As the world's largest brewer sought to gain control over a debt load that had ballooned to $109 billion following the acquisition of SABMiller, it halved its shareholder payout to $2.03 per share and applied the $4 billion in annual savings to debt reduction.
Shares plunged 11% on the news, as markets almost always punish companies that cut their dividends. But in the year since the dividend cut, the brewer's stock has bounded 28% higher and now trades 16% above where it stood the day before it announced the decision.
Considering how badly the market viewed the news, it seems pretty remarkable it has recovered in so short a time. Here's why the brewer's stock was able to bounce back so quickly.
The beer business is growing globally
A dividend cut is typically seen as an admission by a company that its financial position is deteriorating -- and for income-loving investors, its stock becomes undesirable to own. But in this case, the cut was actually a smart move that suggests management has more in mind than just short-term concern about the stock price.
Certainly Anheuser-Busch faces challenges, even a year after the move. Beer consumption is on the decline in the U.S., and the brewer's sales to retailers fell 4% in the second quarter (much worse than the 2.8% drop industrywide), while its sales to wholesalers were off another 2.3%. It lost a bit over half a percentage point of market share in the period.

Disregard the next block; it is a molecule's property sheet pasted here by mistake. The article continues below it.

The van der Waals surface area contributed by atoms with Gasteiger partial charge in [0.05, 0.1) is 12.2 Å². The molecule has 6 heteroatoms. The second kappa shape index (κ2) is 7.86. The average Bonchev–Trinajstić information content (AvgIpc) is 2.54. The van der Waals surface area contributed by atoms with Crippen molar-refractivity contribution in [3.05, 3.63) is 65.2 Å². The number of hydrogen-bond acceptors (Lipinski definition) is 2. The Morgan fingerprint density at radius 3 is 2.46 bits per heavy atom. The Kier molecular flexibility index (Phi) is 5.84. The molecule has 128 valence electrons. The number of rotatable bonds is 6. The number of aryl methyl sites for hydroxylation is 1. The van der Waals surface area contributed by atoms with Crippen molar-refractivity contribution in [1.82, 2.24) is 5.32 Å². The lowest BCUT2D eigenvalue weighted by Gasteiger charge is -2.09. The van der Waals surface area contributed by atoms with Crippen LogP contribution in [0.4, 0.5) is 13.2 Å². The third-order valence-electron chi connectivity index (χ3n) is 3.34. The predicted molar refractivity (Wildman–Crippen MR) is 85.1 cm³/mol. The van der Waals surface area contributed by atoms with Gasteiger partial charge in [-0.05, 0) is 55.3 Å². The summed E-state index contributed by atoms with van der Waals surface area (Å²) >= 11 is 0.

Yet Anheuser-Busch is a global brewer. Its North American market is just about as big as the other regions it serves, representing about 20% of total sales. While that's not a small amount, the aggregate of the rest of the world far surpasses that, and sales in those regions are growing.
Still the king of beers
Volume in Central America, which equals 23% of the total -- more than any other region -- rose more than 6% in the quarter, better than any of Anheuser-Busch's others markets, although they all saw increases.
Total worldwide beer volume, even accounting for the steep decline in the U.S., was up 2.2% in the second quarter and is up 1.7% over the first six months of 2019.
The company owns some of the best brands in the business, and its reach into emerging markets is greater than any other brewer. Even in established markets in Europe, it remains the biggest.
Its premier Budweiser brand is still a global powerhouse, growing 5.6% outside of the U.S. last quarter. Plus, its premium Stella Artois brand was up nearly 12%, and Corona surged almost 24% higher everywhere in the world except Mexico (Constellation Brands owns the rights to Corona in the U.S., and it has been knocking it out of the park here).
Debt is now moving in the right direction
Anheuser-Busch has made several other moves to pare down its debt load. It sold its Australian brewing business to Japanese brewer Asahi Group for $11.3 billion, and it just spun off its Budweiser Brewing Company APAC Asian business, raising about $5 billion. The proceeds from those actions will go toward debt reduction.
Net debt is current more than four times EBITDA, and the brewer believes two times is a more appropriate multiple. It thinks it will be down to four times EBITDA by the end of next year, and analysts say its ability to pay down debt is not impaired.
For all of the above, Anheuser-Busch wasn't a financially damaged company when it slashed its dividend. It just saw taming the debt monster as a much more prudent decision. And it said it could always raise its payout again in the future.
That's the kind of management that investors should want to put their money with -- even income-seeking investors. And after the shock of the cut subsided, it's why Anheuser-Busch's stock is once again on the rise.